The rise has been most sharp in the northwest of England, where the number of exclusions has doubled since 2011.
Every part of England has also seen significant increases.
The research by the charity Ambitious about Autism found 4,485 children who are on the autism spectrum were excluded either permanently or for a fixed period in 2015/16.
Chief Executive Jolanta Lasota said: “The impact of these exclusions can’t be underestimated – not only do children fall behind academically, but the isolation from their peers creates deep unhappiness, social anxiety and mental health problems.
“Our evidence clearly shows children with autism are disproportionately at risk from exclusion, compared to other pupils.”
Violent or disruptive behaviour in classrooms is a huge problem for many teachers and exclusions are normally a last resort.
The charity believes though that occasionally autistic children, and those with other special needs, have been unfairly kicked out of schools.
At Shavington Primary school near Crewe in Cheshire they have worked hard to create an environment that allows students with autism to flourish and aims to prevent meltdowns before they happen.
Lewis Robinson, 10, doesn’t tend to have violent episodes, but he can sometimes be quieter and withdrawn. He does have the support of the teaching staff and crucially his classmates.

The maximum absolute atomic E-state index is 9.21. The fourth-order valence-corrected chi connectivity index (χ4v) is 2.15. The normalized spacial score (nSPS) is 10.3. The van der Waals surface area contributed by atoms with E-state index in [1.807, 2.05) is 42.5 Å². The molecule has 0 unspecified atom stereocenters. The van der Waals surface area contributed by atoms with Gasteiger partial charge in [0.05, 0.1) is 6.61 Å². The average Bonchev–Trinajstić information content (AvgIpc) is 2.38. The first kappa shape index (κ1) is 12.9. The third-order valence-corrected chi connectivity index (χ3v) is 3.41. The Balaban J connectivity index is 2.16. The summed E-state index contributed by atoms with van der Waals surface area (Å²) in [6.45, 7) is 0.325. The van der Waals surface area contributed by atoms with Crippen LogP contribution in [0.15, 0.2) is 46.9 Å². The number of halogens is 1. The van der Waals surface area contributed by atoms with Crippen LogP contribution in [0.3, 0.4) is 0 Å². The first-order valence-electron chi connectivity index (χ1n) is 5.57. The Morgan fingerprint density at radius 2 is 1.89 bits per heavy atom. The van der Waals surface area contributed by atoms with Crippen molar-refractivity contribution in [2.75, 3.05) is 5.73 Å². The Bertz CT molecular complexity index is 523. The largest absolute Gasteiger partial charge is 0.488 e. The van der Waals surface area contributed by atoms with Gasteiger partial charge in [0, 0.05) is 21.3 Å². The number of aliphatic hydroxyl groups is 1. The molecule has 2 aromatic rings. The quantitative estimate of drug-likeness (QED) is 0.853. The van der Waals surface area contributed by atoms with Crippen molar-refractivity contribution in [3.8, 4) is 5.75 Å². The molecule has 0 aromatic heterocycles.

He’s also helped by his sidekick, a hand puppet called Summer, that he fiddles with in class to reduce his anxiety.
Julia Gawn, special educational needs coordinator at the school, explained: “When he is feeling anxious he knows he has got somewhere calm that he can go to so that those anxieties don’t overcome him and lead to meltdowns.”
“In the time he has been here he has gone from a very shy child who wouldn’t interact with anybody strange coming in… to a child who will completely and utterly engage in activities at his level with support.”
Many other schools have complained about funding cuts that have damaged their ability to support children with special educational needs but the Department for Education insists investment is at record levels.
Minister for children and families Nadhim Zahawi MP said: “Thanks to this government’s reforms, more children and young people with special educational needs and disabilities are getting the support they need at school and college, and the number who move on to training schemes, apprenticeships or supported internships is increasing.
“We know more needs to be done to make sure that vulnerable children are not unfairly treated.”
A review is now underway looking at why children with autism are more likely to be excluded than others.